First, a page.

Something else I’ve learned with all the hubbub around marriage equality: we’re all just looking for information that confirms what we already “know” (i.e., believe), and we rarely engage in discussion in a way that supports learning or discovery of new information. In other words, we’re all just trying to make a point, and we need the most believable stuff out there to win: statistics and an abstract from a research article.
I’ll illustrate by referring to the infamous Regnerus study. If you believe marriage should be between one man and one woman, you might grab onto the study and say something like “research shows that children raised by gay couples aren’t as well-adjusted as children raised by a mom and a day” without having first read the study.
Or you might rely on a summary of the research from a secondhand source like Fox News.
Or a friend.
In short, few of us do our own reading and thinking, and even fewer of us think critically about how people come to the conclusions they come to. We accept it on authority. And I’ll admit — I do it too. Jon Stewart is my go too source for accurate, factual information.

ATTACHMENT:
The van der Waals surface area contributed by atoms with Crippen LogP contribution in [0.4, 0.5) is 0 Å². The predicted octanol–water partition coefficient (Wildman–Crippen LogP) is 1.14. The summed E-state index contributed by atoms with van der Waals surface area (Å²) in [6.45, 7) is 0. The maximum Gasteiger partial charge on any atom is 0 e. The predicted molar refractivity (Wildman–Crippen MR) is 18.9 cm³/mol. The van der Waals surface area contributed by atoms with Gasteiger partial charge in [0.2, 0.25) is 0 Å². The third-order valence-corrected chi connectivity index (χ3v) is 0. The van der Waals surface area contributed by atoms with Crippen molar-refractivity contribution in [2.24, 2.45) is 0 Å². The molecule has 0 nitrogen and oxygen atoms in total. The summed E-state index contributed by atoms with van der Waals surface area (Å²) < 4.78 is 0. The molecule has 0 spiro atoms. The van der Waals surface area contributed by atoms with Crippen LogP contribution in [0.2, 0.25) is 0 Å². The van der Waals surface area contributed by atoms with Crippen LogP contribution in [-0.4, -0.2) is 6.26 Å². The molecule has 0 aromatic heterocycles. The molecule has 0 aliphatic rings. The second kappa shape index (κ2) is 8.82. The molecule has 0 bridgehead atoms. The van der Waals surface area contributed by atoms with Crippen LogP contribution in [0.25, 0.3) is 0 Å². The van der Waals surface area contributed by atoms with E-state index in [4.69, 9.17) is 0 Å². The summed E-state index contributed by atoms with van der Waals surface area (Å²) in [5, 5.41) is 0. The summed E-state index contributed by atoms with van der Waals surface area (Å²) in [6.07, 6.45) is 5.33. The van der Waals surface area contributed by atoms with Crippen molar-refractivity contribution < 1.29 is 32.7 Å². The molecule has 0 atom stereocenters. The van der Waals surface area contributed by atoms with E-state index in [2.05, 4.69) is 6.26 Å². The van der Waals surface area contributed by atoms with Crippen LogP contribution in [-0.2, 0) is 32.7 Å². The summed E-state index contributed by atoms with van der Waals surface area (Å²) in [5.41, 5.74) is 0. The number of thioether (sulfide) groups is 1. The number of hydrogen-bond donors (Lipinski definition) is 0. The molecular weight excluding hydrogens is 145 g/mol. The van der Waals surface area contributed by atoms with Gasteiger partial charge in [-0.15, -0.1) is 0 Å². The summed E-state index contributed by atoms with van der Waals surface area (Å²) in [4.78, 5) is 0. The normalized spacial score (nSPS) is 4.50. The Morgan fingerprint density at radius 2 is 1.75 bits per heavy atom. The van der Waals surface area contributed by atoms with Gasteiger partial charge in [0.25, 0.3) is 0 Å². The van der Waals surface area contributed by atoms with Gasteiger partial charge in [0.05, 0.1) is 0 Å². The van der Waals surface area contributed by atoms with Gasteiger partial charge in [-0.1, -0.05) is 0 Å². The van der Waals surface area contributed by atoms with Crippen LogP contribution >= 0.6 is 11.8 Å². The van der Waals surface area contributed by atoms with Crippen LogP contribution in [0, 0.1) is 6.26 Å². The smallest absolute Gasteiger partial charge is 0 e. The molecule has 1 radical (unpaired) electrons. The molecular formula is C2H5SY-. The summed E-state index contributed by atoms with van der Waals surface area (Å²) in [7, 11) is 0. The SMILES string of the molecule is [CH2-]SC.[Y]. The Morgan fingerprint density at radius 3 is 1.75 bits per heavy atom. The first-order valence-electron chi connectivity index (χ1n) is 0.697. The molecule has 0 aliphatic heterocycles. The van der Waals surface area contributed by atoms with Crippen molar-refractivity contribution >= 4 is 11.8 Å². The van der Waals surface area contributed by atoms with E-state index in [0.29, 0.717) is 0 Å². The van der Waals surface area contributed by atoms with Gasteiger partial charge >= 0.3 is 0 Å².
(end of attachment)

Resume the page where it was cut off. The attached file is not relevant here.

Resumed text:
And this becomes problematic when it comes to important topics like marriage equality and human rights. It almost always becomes a game of he said she said. Or rather Jon Stewart said Bill O’Reilly said.
I’m not really sure how the discussion should happen. It seems like asking questions and having a dialogue should be enough, but that always comes across as challenging the source of authority. And this is problematic when the authority is God, a prophet of God, or Jon Stewart. You can’t challenge them. They’re smart, educated people.
Here’s another problem. It’s easy for me when people challenge Jon Stewart. He’s just a dude with a talk show. It’s probably not as easy for other people when God is challenged. He’s THE dude that knows it all. And when research doesn’t confirm (or deny) the message he trying to send through his messengers, it kinda plays with you.
That’s what I love about our country. It was set up so we won’t have to have these conversations. It was set up so you can go to church on Sunday and I can watch Jon Stewart four nights of the week. You can believe I’m going to hell for marrying a dude, and I can believe you’re wrong. I can believe I’m happy, and you can believe only straight families are happy. I’m okay with that.
So I’ll conclude with one point.
And state what I want (and it’s not an attack on your God or your religion) regardless of what research or religion says: equality.